Physical activity, sedentary behavior and total wellness changes among sedentary adults: a 4-week randomized controlled trial.

Author: Barwais FA, Cuddihy TF, Tomson LM.
Conference/Journal: Health Qual Life Outcomes
Date published: 2013 Oct 29
Other: Volume ID: 11 , Issue ID: 1 , Pages: 183 , Word Count: 341

The construct of total wellness includes a holistic approach to the body, mind and spirit components of life. While the health benefits of reducing sedentary behavior and increasing physical activity are well documented, little is known about the influence on total wellness of an internet-based physical activity monitor designed to help people to achieve higher physical activity levels.Purpose: The purpose of this four-week, personal activity monitor-based intervention program was to reduce sedentary behavior and increase physical activity levels in daily living for sedentary adults and to determine if these changes would also be associated with improvement in total wellness.
Twenty-two men and 11 women (27 years +/- 4.0) were randomly assigned to either an intervention (n = 18) or control group (n = 15). The intervention group interacted with an online personal activity monitor (Gruve SolutionTM) designed to reduce sedentary time and increase physical activity during activities of daily living. The control group did not interact with the monitor, as they were asked to follow their normal daily physical activities and sedentary behavior routines. The Wellness Evaluation of Lifestyle (WEL) inventory was used to assess total wellness. Sedentary time, light, walking, moderate and vigorous intensity physical activities were assessed for both intervention and control groups at baseline and at week-4 by the 7-day Sedentary and Light Intensity Physical Activity Log (7-day SLIPA Log) and the International Physical Activity Questionnaire (IPAQ).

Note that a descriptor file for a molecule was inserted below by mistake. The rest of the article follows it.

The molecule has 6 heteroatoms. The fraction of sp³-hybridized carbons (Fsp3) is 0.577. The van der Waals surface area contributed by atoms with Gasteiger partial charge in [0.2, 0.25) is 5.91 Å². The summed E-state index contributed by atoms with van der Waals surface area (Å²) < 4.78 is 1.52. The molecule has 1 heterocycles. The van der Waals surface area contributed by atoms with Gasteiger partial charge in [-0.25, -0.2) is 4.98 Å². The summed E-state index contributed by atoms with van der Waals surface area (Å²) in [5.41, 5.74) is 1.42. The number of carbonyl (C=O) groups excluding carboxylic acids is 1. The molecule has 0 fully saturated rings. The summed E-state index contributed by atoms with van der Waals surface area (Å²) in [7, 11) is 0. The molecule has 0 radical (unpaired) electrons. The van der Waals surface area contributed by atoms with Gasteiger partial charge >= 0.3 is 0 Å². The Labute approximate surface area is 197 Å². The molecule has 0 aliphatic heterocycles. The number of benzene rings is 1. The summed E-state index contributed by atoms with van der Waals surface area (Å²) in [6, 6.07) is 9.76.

Significant increases in pre-post total wellness scores (from 64 % +/- 5.7 to 75 % +/- 8.5) (t (17) = -6.5, p < 0.001) were observed in the intervention group by the end of week four. Intervention participants decreased their sedentary time (21 %, 2.3 hours/day) and increased their light (36.7 %, 2.5 hours/day), walking (65 %, 1057 MET-min/week), moderate (67 %, 455 MET-min/week) and vigorous intensity (60 %, 442 MET-min/week) physical activity (all p < 0.001). No significant differences for total wellness were observed between the groups at baseline and no pre-post significant differences were observed for any outcome variable in the control group.
Total wellness is improved when sedentary, but sufficiently physically active adults, reduce sedentary time and increase physical activity levels (i.e. light, waking, moderate and vigorous).
PMID: 24168638